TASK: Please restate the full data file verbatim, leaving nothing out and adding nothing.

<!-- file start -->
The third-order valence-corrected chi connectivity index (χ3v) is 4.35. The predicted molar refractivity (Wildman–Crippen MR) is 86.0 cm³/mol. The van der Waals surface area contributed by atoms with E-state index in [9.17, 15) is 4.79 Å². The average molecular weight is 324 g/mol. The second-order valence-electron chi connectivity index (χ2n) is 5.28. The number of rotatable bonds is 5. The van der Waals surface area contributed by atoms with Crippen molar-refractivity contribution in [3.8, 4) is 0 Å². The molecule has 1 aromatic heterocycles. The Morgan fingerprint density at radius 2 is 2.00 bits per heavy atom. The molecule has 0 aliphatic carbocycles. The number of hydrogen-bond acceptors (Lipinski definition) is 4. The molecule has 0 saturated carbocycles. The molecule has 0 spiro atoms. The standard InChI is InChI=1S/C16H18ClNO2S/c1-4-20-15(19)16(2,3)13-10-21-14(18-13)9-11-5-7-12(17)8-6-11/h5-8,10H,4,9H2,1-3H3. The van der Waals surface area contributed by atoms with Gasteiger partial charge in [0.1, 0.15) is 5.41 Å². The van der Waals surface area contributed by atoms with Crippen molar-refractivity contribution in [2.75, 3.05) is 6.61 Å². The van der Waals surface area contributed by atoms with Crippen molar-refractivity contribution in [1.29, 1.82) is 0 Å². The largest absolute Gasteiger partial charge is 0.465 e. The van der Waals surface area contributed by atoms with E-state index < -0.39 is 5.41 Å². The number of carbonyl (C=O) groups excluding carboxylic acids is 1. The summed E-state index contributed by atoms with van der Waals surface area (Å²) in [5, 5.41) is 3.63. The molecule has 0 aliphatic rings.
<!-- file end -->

The third-order valence-corrected chi connectivity index (χ3v) is 4.35. The predicted molar refractivity (Wildman–Crippen MR) is 86.0 cm³/mol. The van der Waals surface area contributed by atoms with E-state index in [9.17, 15) is 4.79 Å². The average molecular weight is 324 g/mol. The second-order valence-electron chi connectivity index (χ2n) is 5.28. The number of rotatable bonds is 5. The van der Waals surface area contributed by atoms with Crippen molar-refractivity contribution in [3.8, 4) is 0 Å². The molecule has 1 aromatic heterocycles. The Morgan fingerprint density at radius 2 is 2.00 bits per heavy atom. The molecule has 0 aliphatic carbocycles. The number of hydrogen-bond acceptors (Lipinski definition) is 4. The molecule has 0 saturated carbocycles. The molecule has 0 spiro atoms. The standard InChI is InChI=1S/C16H18ClNO2S/c1-4-20-15(19)16(2,3)13-10-21-14(18-13)9-11-5-7-12(17)8-6-11/h5-8,10H,4,9H2,1-3H3. The van der Waals surface area contributed by atoms with Gasteiger partial charge in [0.1, 0.15) is 5.41 Å². The van der Waals surface area contributed by atoms with Crippen molar-refractivity contribution in [2.75, 3.05) is 6.61 Å². The van der Waals surface area contributed by atoms with Crippen molar-refractivity contribution in [1.29, 1.82) is 0 Å². The largest absolute Gasteiger partial charge is 0.465 e. The van der Waals surface area contributed by atoms with E-state index < -0.39 is 5.41 Å². The number of carbonyl (C=O) groups excluding carboxylic acids is 1. The summed E-state index contributed by atoms with van der Waals surface area (Å²) in [5, 5.41) is 3.63. The molecule has 0 aliphatic rings.